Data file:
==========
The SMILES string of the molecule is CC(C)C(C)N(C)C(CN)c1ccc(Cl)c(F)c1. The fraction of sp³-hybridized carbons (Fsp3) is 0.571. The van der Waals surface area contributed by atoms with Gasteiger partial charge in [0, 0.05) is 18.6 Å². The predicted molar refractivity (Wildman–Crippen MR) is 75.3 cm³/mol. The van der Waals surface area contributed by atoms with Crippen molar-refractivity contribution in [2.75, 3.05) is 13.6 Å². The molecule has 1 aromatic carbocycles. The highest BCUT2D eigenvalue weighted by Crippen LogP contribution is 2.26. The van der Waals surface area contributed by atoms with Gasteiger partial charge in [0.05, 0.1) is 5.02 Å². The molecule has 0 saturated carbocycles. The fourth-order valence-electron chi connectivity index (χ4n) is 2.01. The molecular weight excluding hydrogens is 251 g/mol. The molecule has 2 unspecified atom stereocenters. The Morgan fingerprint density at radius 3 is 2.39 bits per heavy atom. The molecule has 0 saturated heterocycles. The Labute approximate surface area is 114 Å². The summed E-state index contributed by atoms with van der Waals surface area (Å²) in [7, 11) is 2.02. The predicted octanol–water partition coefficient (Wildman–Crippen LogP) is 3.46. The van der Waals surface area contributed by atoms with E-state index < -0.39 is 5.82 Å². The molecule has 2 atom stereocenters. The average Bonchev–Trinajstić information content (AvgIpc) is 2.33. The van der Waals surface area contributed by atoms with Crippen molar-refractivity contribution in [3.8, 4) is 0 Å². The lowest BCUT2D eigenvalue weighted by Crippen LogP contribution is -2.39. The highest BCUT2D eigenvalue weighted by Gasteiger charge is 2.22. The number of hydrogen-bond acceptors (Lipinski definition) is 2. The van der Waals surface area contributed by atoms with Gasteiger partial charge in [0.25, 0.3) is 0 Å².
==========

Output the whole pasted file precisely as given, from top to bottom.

The SMILES string of the molecule is CC(C)C(C)N(C)C(CN)c1ccc(Cl)c(F)c1. The fraction of sp³-hybridized carbons (Fsp3) is 0.571. The van der Waals surface area contributed by atoms with Gasteiger partial charge in [0, 0.05) is 18.6 Å². The predicted molar refractivity (Wildman–Crippen MR) is 75.3 cm³/mol. The van der Waals surface area contributed by atoms with Crippen molar-refractivity contribution in [2.75, 3.05) is 13.6 Å². The molecule has 1 aromatic carbocycles. The highest BCUT2D eigenvalue weighted by Crippen LogP contribution is 2.26. The van der Waals surface area contributed by atoms with Gasteiger partial charge in [0.05, 0.1) is 5.02 Å². The molecule has 0 saturated carbocycles. The fourth-order valence-electron chi connectivity index (χ4n) is 2.01. The molecular weight excluding hydrogens is 251 g/mol. The molecule has 2 unspecified atom stereocenters. The Morgan fingerprint density at radius 3 is 2.39 bits per heavy atom. The molecule has 0 saturated heterocycles. The Labute approximate surface area is 114 Å². The summed E-state index contributed by atoms with van der Waals surface area (Å²) in [7, 11) is 2.02. The predicted octanol–water partition coefficient (Wildman–Crippen LogP) is 3.46. The van der Waals surface area contributed by atoms with E-state index < -0.39 is 5.82 Å². The molecule has 2 atom stereocenters. The average Bonchev–Trinajstić information content (AvgIpc) is 2.33. The van der Waals surface area contributed by atoms with Crippen molar-refractivity contribution in [3.8, 4) is 0 Å². The lowest BCUT2D eigenvalue weighted by Crippen LogP contribution is -2.39. The highest BCUT2D eigenvalue weighted by Gasteiger charge is 2.22. The number of hydrogen-bond acceptors (Lipinski definition) is 2. The van der Waals surface area contributed by atoms with Gasteiger partial charge in [0.25, 0.3) is 0 Å².